9. Writing Conflict and Character

Welcome to my blog on Writing Conflict and Character.

Any writer will tell you: ‘The Cat Sat on The Mat’ – this isn’t a story but if you add:
‘The Cat Sat on the Dog’s Mat’ – then that’s a story.

A good story needs conflict, it’s what drives the narrative. The scenarios and list of possibilities are endless when creating conflict within a novel – or short story.

tablet-1632909_960_720If James Bond wanted to catch Blofeld, it would be easy. But putting obstacles or hurdles in his way creates conflict, emotion, action, excitement and therefore entertainment.

The snowflake method of writing suggests formulating a summary of each main character BEFORE you start writing your novel.

It’s a good idea to research your protagonist(s) and the type of character details that are important:
Character’s name, a one sentence summary of their storyline, their motivation, goal and conflict (the thing that prevents them from reaching their goal), an epiphany and finally a summary of the story line.

This is quite a detailed and a difficult ask for an author if they haven’t quite worked out the plot or the importance and role of each character but this discipline will help you shape your character and give credibility to their actions. Research for writing means your characters can, and probably will, change as your novel progresses and that’s not necessarily a bad thing. Characters and situations evolve and that’s why you have to write many, many drafts.

Other details like hair colour, character traits and tics or likes and dislikes can be noted at a later stage. They can become part of the narrative or dialogue to bring scenes to life and to make characters realistic. Some characters will obtain their goals and others may never come close to achieving them or they may believe in one goal and be distracted by a second more important goal. This is life – this is what happens to many people.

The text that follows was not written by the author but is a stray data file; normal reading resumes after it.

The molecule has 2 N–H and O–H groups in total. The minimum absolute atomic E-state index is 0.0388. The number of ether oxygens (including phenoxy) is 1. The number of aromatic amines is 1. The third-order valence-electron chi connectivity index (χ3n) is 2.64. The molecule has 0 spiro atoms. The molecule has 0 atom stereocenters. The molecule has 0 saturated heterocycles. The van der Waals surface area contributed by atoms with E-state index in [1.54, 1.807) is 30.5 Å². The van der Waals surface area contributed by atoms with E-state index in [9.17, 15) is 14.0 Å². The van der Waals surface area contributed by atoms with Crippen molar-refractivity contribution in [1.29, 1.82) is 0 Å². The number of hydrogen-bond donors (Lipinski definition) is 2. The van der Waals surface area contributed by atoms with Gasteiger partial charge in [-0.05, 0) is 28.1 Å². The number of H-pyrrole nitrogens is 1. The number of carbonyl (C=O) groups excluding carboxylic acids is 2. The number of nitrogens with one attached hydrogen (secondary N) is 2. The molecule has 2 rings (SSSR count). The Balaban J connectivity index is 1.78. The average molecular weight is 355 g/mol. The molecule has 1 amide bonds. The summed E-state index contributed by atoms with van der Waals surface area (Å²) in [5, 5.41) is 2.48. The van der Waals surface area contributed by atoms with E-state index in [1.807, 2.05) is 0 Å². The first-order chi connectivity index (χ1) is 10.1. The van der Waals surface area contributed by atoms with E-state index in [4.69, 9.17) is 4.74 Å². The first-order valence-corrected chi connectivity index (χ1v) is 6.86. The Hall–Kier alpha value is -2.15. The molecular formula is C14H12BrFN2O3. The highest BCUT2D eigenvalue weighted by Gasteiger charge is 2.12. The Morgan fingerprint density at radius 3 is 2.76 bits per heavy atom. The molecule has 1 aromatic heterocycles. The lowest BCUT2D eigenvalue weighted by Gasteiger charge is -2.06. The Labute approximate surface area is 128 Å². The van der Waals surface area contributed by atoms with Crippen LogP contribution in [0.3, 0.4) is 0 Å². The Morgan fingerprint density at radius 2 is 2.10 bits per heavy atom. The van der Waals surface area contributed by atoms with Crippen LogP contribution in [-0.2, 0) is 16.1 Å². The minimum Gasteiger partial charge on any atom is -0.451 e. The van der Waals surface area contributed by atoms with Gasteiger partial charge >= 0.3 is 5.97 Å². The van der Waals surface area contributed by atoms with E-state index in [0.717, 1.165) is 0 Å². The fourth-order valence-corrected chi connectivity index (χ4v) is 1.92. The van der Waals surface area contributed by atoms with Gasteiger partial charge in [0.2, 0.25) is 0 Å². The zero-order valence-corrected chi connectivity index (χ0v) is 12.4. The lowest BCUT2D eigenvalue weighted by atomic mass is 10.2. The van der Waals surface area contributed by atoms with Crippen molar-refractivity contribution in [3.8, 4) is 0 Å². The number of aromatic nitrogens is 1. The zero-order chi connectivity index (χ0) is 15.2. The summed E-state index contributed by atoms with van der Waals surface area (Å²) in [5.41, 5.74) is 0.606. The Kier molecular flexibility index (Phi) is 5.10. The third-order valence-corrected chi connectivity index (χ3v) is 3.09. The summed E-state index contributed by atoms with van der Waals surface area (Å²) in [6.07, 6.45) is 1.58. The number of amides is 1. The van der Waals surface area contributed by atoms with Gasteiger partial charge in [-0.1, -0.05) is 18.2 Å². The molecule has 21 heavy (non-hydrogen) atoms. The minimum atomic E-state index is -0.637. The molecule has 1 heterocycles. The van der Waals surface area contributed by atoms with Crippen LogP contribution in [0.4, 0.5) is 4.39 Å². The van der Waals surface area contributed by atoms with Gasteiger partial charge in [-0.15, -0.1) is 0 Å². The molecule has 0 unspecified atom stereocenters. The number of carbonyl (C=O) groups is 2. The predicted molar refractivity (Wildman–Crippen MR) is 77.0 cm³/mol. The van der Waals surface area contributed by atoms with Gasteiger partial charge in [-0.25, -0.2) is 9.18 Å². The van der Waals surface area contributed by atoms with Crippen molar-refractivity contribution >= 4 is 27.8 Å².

Make your characters realistic but not flimsy or fickle. The reader must be able to identify with the goals and also follow their logic and emotions, if it changes through your book.

For example: WELL TRAINED is a shaggy dog’s story in my book of short stories RED SHOESIn this story I have pushed the characters and the situation to the limit so it becomes black humour. My main character, widow Sally Poole, wants a quite life but when a doppelgänger for her son Billie comes to fix the broken electricity she fights for her life with deadly results. Putting different obstacles in the way of the character’s goals creates conflict, tension and excitement until the final denouement and the startling outcome.

In my novel GOLDEN ICON, faded opera diva Josephine Lavelle has one last chance to sing Tosca but her plans are derailed when she’s involved in a cynical blackmail plot by her ex husband. Again, this conflict adds tension, detracting our protagonist from her goal and forcing her into doing something she doesn’t want to do.

Adding deadlines increases the pressure and ups the tension. Josephine has to get back to Italy for an audition but further complications arise with the death of her blackmailer and the reader asks: What will she do next?

Conflict and character go hand in hand. Not all people are good and not all are bad.

Your heroine needs a flaw but not one that is outright nasty or vile and can’t be redeemed. Readers invariably want a happy ending and a satisfactory resolution and if your heroine has acted outrageously then you can’t expect your reader to forgive them as easily as a mother would her child.

REMEMBER: Research characters. Give your character a goal and add an obstacle or hurdle to create tension and conflict and create a deadline to add to the excitement.


Next Blog Post: Writing about History and the Truth.


How to create conflict

Ten tips to create a loveable hero

Step 3 – Creating a character

Janet Pywell


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